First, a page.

| 17.3°C Dublin

It's weird and wonderful... and so unique Fringe chiefs tell how artists will be feeling the pulse of our city. Chris Wasser reports Absolut Fringe comes of age this year, with a number of Irish and international artists joining forces to celebrate 18 years of Ireland's largest multi-disciplinary arts festival.

With almost 100 productions and over 600 performances taking place, the festival will be setting up home in various venues across the capital for 16 days in September, as this most weird-yet-wonderful coming together of contemporary arts attempts to 'occupy the imagination' of its audience.

"I think the most constant or true thing about the Fringe is that it's always different," says festival director Roise Goan (pictured above).

"So every year it continues to reinvigorate people's imaginations and bring work that hasn't been seen before to Dublin in new ways." Unlike other Fringes internationally, we're a curated festival. We present new work.

"We are a place where new ideas are discovered, discussed and worked through, and that makes us absolutely unique."

Some of the highlights of this year's Absolut Fringe -- also supported by the Arts Council, Dublin City Council and Failte Ireland -- include Thisispopbaby's newest production, Elevator at the Project Arts Centre.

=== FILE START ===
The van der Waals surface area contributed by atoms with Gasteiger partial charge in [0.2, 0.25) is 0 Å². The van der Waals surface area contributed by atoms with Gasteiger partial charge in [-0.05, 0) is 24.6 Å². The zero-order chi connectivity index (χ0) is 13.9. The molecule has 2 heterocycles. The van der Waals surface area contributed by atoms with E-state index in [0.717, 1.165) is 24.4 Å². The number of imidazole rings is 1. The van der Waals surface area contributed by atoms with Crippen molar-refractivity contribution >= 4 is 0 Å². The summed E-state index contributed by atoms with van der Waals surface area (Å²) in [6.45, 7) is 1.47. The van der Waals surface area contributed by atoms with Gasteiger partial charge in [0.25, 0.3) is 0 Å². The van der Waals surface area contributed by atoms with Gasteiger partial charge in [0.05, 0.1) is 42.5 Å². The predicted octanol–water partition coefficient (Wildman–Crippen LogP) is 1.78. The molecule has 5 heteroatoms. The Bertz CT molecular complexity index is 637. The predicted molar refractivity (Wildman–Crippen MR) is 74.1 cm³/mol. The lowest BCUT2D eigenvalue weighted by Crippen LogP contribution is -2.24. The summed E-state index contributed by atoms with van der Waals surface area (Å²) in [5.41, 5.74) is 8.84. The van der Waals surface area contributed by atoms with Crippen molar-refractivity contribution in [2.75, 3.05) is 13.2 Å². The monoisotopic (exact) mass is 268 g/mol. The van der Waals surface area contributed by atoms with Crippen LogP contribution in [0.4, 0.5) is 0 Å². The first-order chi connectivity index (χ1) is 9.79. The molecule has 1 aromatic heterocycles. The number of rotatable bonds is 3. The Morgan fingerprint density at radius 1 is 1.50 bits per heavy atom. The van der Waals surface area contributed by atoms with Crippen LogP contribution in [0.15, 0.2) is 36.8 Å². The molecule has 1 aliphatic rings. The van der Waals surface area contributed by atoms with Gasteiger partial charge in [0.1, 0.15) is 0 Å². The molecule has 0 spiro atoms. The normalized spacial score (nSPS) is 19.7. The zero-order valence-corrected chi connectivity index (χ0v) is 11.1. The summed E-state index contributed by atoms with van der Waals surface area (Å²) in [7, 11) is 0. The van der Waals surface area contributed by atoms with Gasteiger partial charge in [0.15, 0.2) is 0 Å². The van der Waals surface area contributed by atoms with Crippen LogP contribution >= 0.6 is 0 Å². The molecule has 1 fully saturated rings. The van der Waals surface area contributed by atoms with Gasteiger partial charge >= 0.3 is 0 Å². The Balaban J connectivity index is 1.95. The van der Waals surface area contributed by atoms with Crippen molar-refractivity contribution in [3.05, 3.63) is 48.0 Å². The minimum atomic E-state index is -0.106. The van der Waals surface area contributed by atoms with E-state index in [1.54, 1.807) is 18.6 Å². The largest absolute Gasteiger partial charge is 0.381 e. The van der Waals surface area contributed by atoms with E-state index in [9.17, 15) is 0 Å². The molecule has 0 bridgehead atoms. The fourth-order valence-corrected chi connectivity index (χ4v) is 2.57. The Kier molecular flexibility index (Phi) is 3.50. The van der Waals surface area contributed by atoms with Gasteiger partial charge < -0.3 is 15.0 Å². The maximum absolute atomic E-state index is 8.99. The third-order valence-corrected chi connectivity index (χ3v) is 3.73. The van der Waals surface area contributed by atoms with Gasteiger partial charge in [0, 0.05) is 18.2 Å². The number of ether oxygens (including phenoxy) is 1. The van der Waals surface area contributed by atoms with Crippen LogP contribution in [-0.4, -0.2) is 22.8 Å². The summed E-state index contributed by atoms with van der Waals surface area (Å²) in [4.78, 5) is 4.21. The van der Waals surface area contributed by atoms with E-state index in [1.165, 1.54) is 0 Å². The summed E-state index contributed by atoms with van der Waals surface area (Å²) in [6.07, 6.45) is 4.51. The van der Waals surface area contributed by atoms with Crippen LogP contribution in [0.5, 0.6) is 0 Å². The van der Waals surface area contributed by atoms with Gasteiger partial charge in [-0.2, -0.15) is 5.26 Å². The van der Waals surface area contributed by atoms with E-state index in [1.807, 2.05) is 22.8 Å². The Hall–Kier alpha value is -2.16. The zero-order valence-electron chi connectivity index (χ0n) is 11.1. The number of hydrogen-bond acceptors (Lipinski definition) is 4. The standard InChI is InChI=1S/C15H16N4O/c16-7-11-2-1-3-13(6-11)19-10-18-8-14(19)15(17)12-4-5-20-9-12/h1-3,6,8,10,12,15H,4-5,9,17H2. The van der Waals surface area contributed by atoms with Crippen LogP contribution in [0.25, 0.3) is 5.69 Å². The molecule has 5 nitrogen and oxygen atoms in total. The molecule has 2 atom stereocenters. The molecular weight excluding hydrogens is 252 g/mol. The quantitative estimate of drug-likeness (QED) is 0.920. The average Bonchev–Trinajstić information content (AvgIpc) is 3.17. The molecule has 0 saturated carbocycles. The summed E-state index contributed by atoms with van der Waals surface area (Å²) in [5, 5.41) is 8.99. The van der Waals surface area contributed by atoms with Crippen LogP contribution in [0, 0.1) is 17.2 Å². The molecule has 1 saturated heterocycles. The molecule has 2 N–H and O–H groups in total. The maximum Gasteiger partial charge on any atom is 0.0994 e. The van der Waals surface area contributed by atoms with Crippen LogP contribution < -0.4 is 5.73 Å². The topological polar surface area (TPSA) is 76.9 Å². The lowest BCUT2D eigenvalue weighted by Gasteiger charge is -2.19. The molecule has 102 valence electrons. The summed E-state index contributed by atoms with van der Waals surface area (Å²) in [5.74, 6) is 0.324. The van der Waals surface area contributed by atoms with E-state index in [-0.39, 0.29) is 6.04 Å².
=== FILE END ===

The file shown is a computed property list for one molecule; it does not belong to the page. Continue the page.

Details are sketchy but hey, these are the trendy folks who brought us the intriguing Alice in Funderland so it should be worth a look.

If it's live music you're into, Danish indie rockers Efterklang will be joining the Major Lift Orchestra for what promises to be a special night at Meeting House Square on Friday, September 14.

But the festival, as always, is about more than just live theatre and music. There is plenty of comedy (Dead Cat Bounce present their new play, Clowns, at the Smock Alley Theatre), circus (Briefs runs at Meeting House Square), and dance (Dogs at the Project Arts Centre).

"We're about presenting what's current -- what's going on in people's lives," says Roise.

"But that's the great thing about art, it takes the experience of what's going on; what you read in the news, the conversations you have every day, and you transform that into something new, where you come out with a new idea -- new hope."

"If you want to take a pulse of what's going on in Ireland at the moment, what the mood of the nation is and what the new ideas are, come to Absolut Fringe and you'll find them there."